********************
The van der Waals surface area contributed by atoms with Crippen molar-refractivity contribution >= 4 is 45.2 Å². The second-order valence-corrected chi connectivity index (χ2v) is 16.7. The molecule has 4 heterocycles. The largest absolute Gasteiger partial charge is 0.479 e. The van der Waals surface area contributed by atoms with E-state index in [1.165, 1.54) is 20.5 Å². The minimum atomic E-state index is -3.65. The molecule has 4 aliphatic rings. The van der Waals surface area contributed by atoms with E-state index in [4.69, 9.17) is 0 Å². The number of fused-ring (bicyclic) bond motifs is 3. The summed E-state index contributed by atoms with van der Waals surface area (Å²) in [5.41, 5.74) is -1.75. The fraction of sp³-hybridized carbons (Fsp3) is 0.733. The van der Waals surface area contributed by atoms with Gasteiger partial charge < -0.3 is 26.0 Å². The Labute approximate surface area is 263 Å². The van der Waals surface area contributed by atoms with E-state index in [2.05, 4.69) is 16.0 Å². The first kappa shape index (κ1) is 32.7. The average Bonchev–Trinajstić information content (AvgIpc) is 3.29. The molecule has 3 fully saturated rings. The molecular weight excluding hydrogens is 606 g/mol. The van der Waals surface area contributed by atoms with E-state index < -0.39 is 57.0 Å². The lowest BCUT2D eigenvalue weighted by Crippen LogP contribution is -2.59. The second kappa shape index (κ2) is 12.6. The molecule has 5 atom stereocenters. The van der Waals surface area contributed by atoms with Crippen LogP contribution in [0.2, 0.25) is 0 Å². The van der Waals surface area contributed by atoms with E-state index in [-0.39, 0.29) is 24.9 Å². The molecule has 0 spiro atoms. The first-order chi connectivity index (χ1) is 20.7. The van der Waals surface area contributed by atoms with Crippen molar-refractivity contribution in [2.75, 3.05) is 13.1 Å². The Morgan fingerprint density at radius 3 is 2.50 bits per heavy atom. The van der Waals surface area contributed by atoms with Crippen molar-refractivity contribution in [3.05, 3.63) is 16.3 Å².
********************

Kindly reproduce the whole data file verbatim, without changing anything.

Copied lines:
The van der Waals surface area contributed by atoms with Crippen molar-refractivity contribution >= 4 is 45.2 Å². The second-order valence-corrected chi connectivity index (χ2v) is 16.7. The molecule has 4 heterocycles. The largest absolute Gasteiger partial charge is 0.479 e. The van der Waals surface area contributed by atoms with E-state index in [1.165, 1.54) is 20.5 Å². The minimum atomic E-state index is -3.65. The molecule has 4 aliphatic rings. The van der Waals surface area contributed by atoms with E-state index in [4.69, 9.17) is 0 Å². The number of fused-ring (bicyclic) bond motifs is 3. The summed E-state index contributed by atoms with van der Waals surface area (Å²) in [5.41, 5.74) is -1.75. The fraction of sp³-hybridized carbons (Fsp3) is 0.733. The van der Waals surface area contributed by atoms with Gasteiger partial charge < -0.3 is 26.0 Å². The Labute approximate surface area is 263 Å². The van der Waals surface area contributed by atoms with E-state index in [2.05, 4.69) is 16.0 Å². The first kappa shape index (κ1) is 32.7. The average Bonchev–Trinajstić information content (AvgIpc) is 3.29. The molecule has 3 fully saturated rings. The molecular weight excluding hydrogens is 606 g/mol. The van der Waals surface area contributed by atoms with E-state index < -0.39 is 57.0 Å². The lowest BCUT2D eigenvalue weighted by Crippen LogP contribution is -2.59. The second kappa shape index (κ2) is 12.6. The molecule has 5 atom stereocenters. The van der Waals surface area contributed by atoms with Crippen LogP contribution in [0.2, 0.25) is 0 Å². The van der Waals surface area contributed by atoms with E-state index in [-0.39, 0.29) is 24.9 Å². The molecule has 0 spiro atoms. The first-order chi connectivity index (χ1) is 20.7. The van der Waals surface area contributed by atoms with Crippen molar-refractivity contribution in [2.75, 3.05) is 13.1 Å². The Morgan fingerprint density at radius 3 is 2.50 bits per heavy atom. The van der Waals surface area contributed by atoms with Crippen molar-refractivity contribution in [3.05, 3.63) is 16.3 Å².